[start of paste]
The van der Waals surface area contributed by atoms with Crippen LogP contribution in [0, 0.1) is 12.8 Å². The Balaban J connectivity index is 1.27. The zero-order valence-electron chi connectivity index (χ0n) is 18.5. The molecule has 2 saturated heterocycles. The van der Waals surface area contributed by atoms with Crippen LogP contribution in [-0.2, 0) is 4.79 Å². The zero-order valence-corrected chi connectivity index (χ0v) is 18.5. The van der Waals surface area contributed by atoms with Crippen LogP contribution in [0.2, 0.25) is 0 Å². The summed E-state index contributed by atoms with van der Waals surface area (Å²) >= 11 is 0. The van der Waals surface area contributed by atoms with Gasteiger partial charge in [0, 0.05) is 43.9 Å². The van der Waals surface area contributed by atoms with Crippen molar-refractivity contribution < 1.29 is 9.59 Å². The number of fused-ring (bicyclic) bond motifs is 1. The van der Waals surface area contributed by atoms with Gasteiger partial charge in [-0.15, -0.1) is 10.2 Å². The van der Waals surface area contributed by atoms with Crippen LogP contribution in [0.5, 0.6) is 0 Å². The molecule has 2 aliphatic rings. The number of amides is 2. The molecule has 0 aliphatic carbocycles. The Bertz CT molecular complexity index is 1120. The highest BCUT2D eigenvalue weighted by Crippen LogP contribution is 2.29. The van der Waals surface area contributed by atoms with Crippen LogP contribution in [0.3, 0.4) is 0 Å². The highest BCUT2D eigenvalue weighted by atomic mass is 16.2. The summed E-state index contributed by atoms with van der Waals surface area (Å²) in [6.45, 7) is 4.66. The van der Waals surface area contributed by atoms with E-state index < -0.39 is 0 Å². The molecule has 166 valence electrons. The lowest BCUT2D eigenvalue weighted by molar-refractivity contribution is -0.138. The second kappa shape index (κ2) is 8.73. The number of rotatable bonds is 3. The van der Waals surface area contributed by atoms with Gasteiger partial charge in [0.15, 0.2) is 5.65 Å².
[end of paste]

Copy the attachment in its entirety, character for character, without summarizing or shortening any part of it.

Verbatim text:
The van der Waals surface area contributed by atoms with Crippen LogP contribution in [0, 0.1) is 12.8 Å². The Balaban J connectivity index is 1.27. The zero-order valence-electron chi connectivity index (χ0n) is 18.5. The molecule has 2 saturated heterocycles. The van der Waals surface area contributed by atoms with Crippen LogP contribution in [-0.2, 0) is 4.79 Å². The zero-order valence-corrected chi connectivity index (χ0v) is 18.5. The van der Waals surface area contributed by atoms with Crippen LogP contribution in [0.2, 0.25) is 0 Å². The summed E-state index contributed by atoms with van der Waals surface area (Å²) >= 11 is 0. The van der Waals surface area contributed by atoms with Gasteiger partial charge in [0, 0.05) is 43.9 Å². The van der Waals surface area contributed by atoms with Crippen molar-refractivity contribution < 1.29 is 9.59 Å². The number of fused-ring (bicyclic) bond motifs is 1. The van der Waals surface area contributed by atoms with Gasteiger partial charge in [-0.15, -0.1) is 10.2 Å². The van der Waals surface area contributed by atoms with Crippen LogP contribution in [0.5, 0.6) is 0 Å². The molecule has 2 aliphatic rings. The number of amides is 2. The molecule has 0 aliphatic carbocycles. The Bertz CT molecular complexity index is 1120. The highest BCUT2D eigenvalue weighted by Crippen LogP contribution is 2.29. The van der Waals surface area contributed by atoms with Crippen LogP contribution in [0.3, 0.4) is 0 Å². The highest BCUT2D eigenvalue weighted by atomic mass is 16.2. The summed E-state index contributed by atoms with van der Waals surface area (Å²) in [6.45, 7) is 4.66. The van der Waals surface area contributed by atoms with E-state index < -0.39 is 0 Å². The molecule has 166 valence electrons. The lowest BCUT2D eigenvalue weighted by molar-refractivity contribution is -0.138. The second kappa shape index (κ2) is 8.73. The number of rotatable bonds is 3. The van der Waals surface area contributed by atoms with Gasteiger partial charge in [0.15, 0.2) is 5.65 Å².